Belgian royal family’s grip on public coffers sparks calls for reforms

My pal Patrick goes through life one mishap at a time, although several have been known to occur on the same day. It has to be said, though, that most of the mishaps are brought about by his chronic absent-mindedness.

A couple of years ago Patrick packed up his travelling bag and drove off to Amsterdam for the huge party that is the Queen’s Day every April 30.

Eager to hit the streets and partake of the many delights Amsterdam has to offer as the Dutch mark the Queen’s official birthday and the anniversary of her coronation, Patrick found a spot in a huge parking lot on the outskirts of town, took public transport into the heart of the city and threw himself headlong into the mass celebrations.

It was well past midnight when he finally decided to take a quick nap in his car before heading back to Brussels. The trouble was that Patrick did not have the slightest clue in which direction lay the parking lot where he had so hurriedly left his car.

With the help of a taxi driver, he finally worked out the direction from which he had entered Amsterdam, found the huge parking lot — and thinking to himself that he would find his car all the quicker — jogged up and down the rows of parked vehicles until he spotted his Belgian number plate.

This year Patrick is taking no chances. He has booked a hotel room in downtown Amsterdam and will be taking the train to the Netherlands for what promises to be the biggest royal bash in more than three decades.

Last Monday, Queen Beatrix announced that come April 30 she would pass the crown to her eldest son, Prince Willem-Alexander, who will become the first male monarch in over a century.

But even as Queen Beatrix was announcing her good news, Belgium’s King Albert was preparing to issue a mea culpa following the public outrage occasioned by news that Queen Fabiola, his sister in-law and wife of the late King Baudoin, was planning to set up an inheritance foundation that would shield much of her considerable fortune from the taxman.

The dowager’s plans did not go down well in country that is facing tough austerity measures and higher taxes.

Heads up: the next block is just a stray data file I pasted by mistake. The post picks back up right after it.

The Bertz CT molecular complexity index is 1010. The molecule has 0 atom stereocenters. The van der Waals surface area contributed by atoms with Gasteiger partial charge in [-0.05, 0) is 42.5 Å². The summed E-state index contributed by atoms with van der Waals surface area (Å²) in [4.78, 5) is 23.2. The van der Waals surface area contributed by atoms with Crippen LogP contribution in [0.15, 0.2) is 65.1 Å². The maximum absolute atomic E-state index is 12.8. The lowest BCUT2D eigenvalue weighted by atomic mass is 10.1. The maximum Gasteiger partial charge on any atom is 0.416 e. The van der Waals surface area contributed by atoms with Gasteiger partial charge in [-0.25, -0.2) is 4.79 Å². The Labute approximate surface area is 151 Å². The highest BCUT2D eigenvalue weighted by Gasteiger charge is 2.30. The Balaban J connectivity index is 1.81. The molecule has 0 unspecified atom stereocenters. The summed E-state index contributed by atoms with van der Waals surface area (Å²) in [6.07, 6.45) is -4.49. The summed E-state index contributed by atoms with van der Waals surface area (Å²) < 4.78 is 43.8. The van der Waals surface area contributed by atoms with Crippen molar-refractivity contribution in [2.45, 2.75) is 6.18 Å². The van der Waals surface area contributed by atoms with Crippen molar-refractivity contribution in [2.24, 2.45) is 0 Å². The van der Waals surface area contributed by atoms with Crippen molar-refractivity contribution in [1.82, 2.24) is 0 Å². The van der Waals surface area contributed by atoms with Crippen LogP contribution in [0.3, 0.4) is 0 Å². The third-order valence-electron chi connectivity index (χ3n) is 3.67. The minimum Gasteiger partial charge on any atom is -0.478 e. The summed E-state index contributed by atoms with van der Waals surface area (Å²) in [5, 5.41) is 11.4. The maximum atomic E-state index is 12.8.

Queen Fabiola has since renounced her plans and said that she was misunderstood and that the proposed private fund would not have included the 1.5 million euros she receives annually from the public coffers.

The affair has triggered calls for reforms on how the civil list — the annual stipend received by members of the royal household to cover the costs of their ceremonial duties — is attributed, with Prime Minister Elio Di Rupo recently confirming that “effective right from 2013” Queen Fabiola’s stipend would be cut by half a million euros.

While King Albert’s daughter, Princess Astrid, confirmed that she would accept any government decision regarding the 320,000 euros she receives annually, her younger brother, Prince Laurent is less enthusiastic.

The Prince is quoted as saying “if my sister, can afford it, I’m delighted for her, but I cannot,” adding more fuel to the already heated debate.

Referring to the controversy in a speech to government authorities on Tuesday, King Albert said that “the royal family must in all circumstances set the example” adding that “as the head of the royal family, the events of the beginning of the month have pained me and given me a lesson in humility”.

For Pierre Kroll — Belgium’s own Gaddo (editorial cartoonist) — the controversy has been grist to his mill, of course, depicting in one of his strips Prince Laurent at a job centre explaining that he has no work experience apart from being a prince.

In another, Prince Philippe, the heir to the throne, is depicted whispering news of Queen Beatrix’s abdication to his dad even as the King is delivering the aforementioned apology.

Guchu is a Kenyan residing in Brussels